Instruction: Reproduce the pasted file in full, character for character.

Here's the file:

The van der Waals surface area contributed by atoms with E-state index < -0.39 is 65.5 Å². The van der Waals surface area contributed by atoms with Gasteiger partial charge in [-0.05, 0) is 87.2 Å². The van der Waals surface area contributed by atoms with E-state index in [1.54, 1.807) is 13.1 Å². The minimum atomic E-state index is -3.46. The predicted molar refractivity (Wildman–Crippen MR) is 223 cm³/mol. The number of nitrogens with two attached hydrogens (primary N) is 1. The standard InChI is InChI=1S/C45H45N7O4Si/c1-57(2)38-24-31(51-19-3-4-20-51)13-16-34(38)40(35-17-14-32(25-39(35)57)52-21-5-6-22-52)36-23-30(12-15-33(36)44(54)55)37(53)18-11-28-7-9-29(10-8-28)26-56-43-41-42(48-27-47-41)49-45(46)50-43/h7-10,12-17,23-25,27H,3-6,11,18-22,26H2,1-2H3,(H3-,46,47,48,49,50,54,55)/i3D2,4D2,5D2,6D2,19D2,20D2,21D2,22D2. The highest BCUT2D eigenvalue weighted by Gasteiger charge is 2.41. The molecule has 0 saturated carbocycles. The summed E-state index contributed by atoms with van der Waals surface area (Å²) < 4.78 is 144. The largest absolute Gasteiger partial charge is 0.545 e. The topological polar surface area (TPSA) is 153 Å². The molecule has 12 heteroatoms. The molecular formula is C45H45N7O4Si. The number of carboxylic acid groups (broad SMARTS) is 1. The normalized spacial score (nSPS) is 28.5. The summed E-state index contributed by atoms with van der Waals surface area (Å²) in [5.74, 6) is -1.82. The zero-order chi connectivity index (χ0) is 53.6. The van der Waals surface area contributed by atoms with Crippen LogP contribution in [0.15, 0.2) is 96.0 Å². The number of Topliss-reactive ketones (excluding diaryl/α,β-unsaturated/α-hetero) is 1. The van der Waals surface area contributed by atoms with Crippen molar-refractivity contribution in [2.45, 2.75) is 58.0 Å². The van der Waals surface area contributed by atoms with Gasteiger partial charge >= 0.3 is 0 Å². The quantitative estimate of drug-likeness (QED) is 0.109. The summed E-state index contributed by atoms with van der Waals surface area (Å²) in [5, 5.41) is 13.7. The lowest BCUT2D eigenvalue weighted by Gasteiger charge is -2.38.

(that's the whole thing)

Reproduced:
The van der Waals surface area contributed by atoms with E-state index < -0.39 is 65.5 Å². The van der Waals surface area contributed by atoms with Gasteiger partial charge in [-0.05, 0) is 87.2 Å². The van der Waals surface area contributed by atoms with E-state index in [1.54, 1.807) is 13.1 Å². The minimum atomic E-state index is -3.46. The predicted molar refractivity (Wildman–Crippen MR) is 223 cm³/mol. The number of nitrogens with two attached hydrogens (primary N) is 1. The standard InChI is InChI=1S/C45H45N7O4Si/c1-57(2)38-24-31(51-19-3-4-20-51)13-16-34(38)40(35-17-14-32(25-39(35)57)52-21-5-6-22-52)36-23-30(12-15-33(36)44(54)55)37(53)18-11-28-7-9-29(10-8-28)26-56-43-41-42(48-27-47-41)49-45(46)50-43/h7-10,12-17,23-25,27H,3-6,11,18-22,26H2,1-2H3,(H3-,46,47,48,49,50,54,55)/i3D2,4D2,5D2,6D2,19D2,20D2,21D2,22D2. The highest BCUT2D eigenvalue weighted by Gasteiger charge is 2.41. The molecule has 0 saturated carbocycles. The summed E-state index contributed by atoms with van der Waals surface area (Å²) < 4.78 is 144. The largest absolute Gasteiger partial charge is 0.545 e. The topological polar surface area (TPSA) is 153 Å². The molecule has 12 heteroatoms. The molecular formula is C45H45N7O4Si. The number of carboxylic acid groups (broad SMARTS) is 1. The normalized spacial score (nSPS) is 28.5. The summed E-state index contributed by atoms with van der Waals surface area (Å²) in [5.74, 6) is -1.82. The zero-order chi connectivity index (χ0) is 53.6. The van der Waals surface area contributed by atoms with Crippen LogP contribution in [0.15, 0.2) is 96.0 Å². The number of Topliss-reactive ketones (excluding diaryl/α,β-unsaturated/α-hetero) is 1. The van der Waals surface area contributed by atoms with Crippen molar-refractivity contribution in [2.45, 2.75) is 58.0 Å². The van der Waals surface area contributed by atoms with Gasteiger partial charge >= 0.3 is 0 Å². The quantitative estimate of drug-likeness (QED) is 0.109. The summed E-state index contributed by atoms with van der Waals surface area (Å²) in [5, 5.41) is 13.7. The lowest BCUT2D eigenvalue weighted by Gasteiger charge is -2.38.